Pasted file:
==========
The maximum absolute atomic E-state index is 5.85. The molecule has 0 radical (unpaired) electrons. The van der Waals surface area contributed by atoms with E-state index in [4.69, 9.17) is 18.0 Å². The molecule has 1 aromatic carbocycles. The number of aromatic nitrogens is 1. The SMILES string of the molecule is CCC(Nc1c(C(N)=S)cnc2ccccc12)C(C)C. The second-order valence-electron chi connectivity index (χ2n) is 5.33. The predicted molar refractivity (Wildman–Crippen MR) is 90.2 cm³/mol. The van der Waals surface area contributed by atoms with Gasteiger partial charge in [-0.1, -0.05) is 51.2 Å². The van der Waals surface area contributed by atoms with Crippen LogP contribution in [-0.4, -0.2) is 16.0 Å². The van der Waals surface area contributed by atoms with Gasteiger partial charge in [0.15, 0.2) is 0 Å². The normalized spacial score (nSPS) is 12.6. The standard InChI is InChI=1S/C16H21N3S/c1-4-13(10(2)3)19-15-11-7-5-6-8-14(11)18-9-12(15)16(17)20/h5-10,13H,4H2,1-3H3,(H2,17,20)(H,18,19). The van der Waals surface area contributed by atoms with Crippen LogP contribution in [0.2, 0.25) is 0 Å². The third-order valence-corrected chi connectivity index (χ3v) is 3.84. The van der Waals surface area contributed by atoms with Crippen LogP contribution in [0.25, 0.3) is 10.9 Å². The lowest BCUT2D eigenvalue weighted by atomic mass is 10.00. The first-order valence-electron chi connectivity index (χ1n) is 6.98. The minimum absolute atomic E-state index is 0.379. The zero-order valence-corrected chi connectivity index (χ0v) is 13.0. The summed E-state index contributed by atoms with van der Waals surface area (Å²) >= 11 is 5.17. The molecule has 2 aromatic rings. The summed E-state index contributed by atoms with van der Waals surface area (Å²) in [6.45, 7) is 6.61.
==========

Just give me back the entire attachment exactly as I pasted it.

The maximum absolute atomic E-state index is 5.85. The molecule has 0 radical (unpaired) electrons. The van der Waals surface area contributed by atoms with E-state index in [4.69, 9.17) is 18.0 Å². The molecule has 1 aromatic carbocycles. The number of aromatic nitrogens is 1. The SMILES string of the molecule is CCC(Nc1c(C(N)=S)cnc2ccccc12)C(C)C. The second-order valence-electron chi connectivity index (χ2n) is 5.33. The predicted molar refractivity (Wildman–Crippen MR) is 90.2 cm³/mol. The van der Waals surface area contributed by atoms with Gasteiger partial charge in [-0.1, -0.05) is 51.2 Å². The van der Waals surface area contributed by atoms with Crippen LogP contribution in [-0.4, -0.2) is 16.0 Å². The van der Waals surface area contributed by atoms with Gasteiger partial charge in [0.15, 0.2) is 0 Å². The normalized spacial score (nSPS) is 12.6. The standard InChI is InChI=1S/C16H21N3S/c1-4-13(10(2)3)19-15-11-7-5-6-8-14(11)18-9-12(15)16(17)20/h5-10,13H,4H2,1-3H3,(H2,17,20)(H,18,19). The van der Waals surface area contributed by atoms with Crippen LogP contribution in [0.2, 0.25) is 0 Å². The third-order valence-corrected chi connectivity index (χ3v) is 3.84. The van der Waals surface area contributed by atoms with Crippen LogP contribution in [0.25, 0.3) is 10.9 Å². The lowest BCUT2D eigenvalue weighted by atomic mass is 10.00. The first-order valence-electron chi connectivity index (χ1n) is 6.98. The minimum absolute atomic E-state index is 0.379. The zero-order valence-corrected chi connectivity index (χ0v) is 13.0. The summed E-state index contributed by atoms with van der Waals surface area (Å²) >= 11 is 5.17. The molecule has 2 aromatic rings. The summed E-state index contributed by atoms with van der Waals surface area (Å²) in [6.45, 7) is 6.61.